With Stranger Things getting such a solid reception, and film adaptations of The BFG
, Miss Peregrine’s Home for Peculiar Children
, and Fantastic Beasts and Where to find them
, all getting an A/W release, it’s safe to say that children’s literature, while always popular, is currently enjoying an extra bit of attention.
The panel Hitchhiker’s Guide to Children’s Literature, featuring popular YA author Anthony McGowan, and writer/editor/translator Daniel Hahn, therefore, attracted a very enthusiastic crowd to the Brac Stage on the final day of the Dhaka Lit Fest.
The session opened up with a discussion on the state of reading in general, with concerns being expressed by both panellists about reading habits on the decline, and the challenge of getting children to read. Anthony McGowan was of the opinion that it is perhaps harder, at least in the UK, to get boys to pick up the reading habit, and he talked a bit about his own stories as attempts to draw young male readers into the fold, so to speak. Hahn drew from his experiences to talk about the role of marketing, and seemingly arbitrary decisions, such as the choice of a colour or artwork for the book cover, that influence the market and affect audience segregation. Both writers were of the opinion that girls are much likelier than boys to pick up a book that isn’t seemingly marketed towards them. “I was writing for 16-17 year old boys; it turns out that most of my readers were 12 year old girls” McGowan explained.
Another big concern that was addressed was the prevalence of technology and other entertainment options posing a threat to the reading habit. McGowan talked about how immersive some of these technologies, particularly videogames are, which is a tall ask for traditional books, but also said this ought to be taken up as a challenge by authors. To clarify that he has nothing against videogames, he said “You’re not a bad person if you don’t read a lot of books”, to which Daniel Hahn quipped “You might be.”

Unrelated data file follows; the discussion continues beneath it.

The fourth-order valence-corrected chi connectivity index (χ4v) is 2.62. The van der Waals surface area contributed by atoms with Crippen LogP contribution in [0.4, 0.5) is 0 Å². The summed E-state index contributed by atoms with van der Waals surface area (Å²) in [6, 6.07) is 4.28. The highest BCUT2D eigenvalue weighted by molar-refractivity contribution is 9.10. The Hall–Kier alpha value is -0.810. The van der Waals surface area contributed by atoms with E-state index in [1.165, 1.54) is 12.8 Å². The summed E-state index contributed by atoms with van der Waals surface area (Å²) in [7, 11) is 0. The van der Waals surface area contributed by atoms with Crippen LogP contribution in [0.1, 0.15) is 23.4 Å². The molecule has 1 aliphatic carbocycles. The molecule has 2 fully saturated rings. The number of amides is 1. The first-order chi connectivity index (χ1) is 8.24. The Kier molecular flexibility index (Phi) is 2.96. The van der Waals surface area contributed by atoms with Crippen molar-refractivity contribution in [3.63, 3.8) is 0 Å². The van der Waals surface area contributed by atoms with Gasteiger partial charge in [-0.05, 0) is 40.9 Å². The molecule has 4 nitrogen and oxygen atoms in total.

Daniel Hahn began to respond to the question raised about the case of children’s fiction that was translated from other languages by saying “We (the English-speaking world) are terrible importers of culture.” He elaborated by talking about all the foreign books translated into English, that he had read while growing up, and how he wasn’t even aware that they were translated because the cultural markers of the foreign literature had not been translated. He echoed a fear he had expressed in an earlier panel - about the wealth of literary treasures in other languages that have not been translated into English, and so remain inaccessible to English-speaking readers. With children’s literature, in particular, the problem isn’t just in the text itself, but also the illustrations - for children’s literature relies heavily on visuals as well - which don’t always translate well across cultures.
Wrapping up the conversation with a brief discussion about the various threats to the industry - from celebrities using ghostwriters to publish books, and thus stealing market space from “real” authors, to audio-visual adaptations of traditional books, changing the way that writers approach writing. Despite all the seeming competition, both writers seem to feel that a good book will stand the test of time.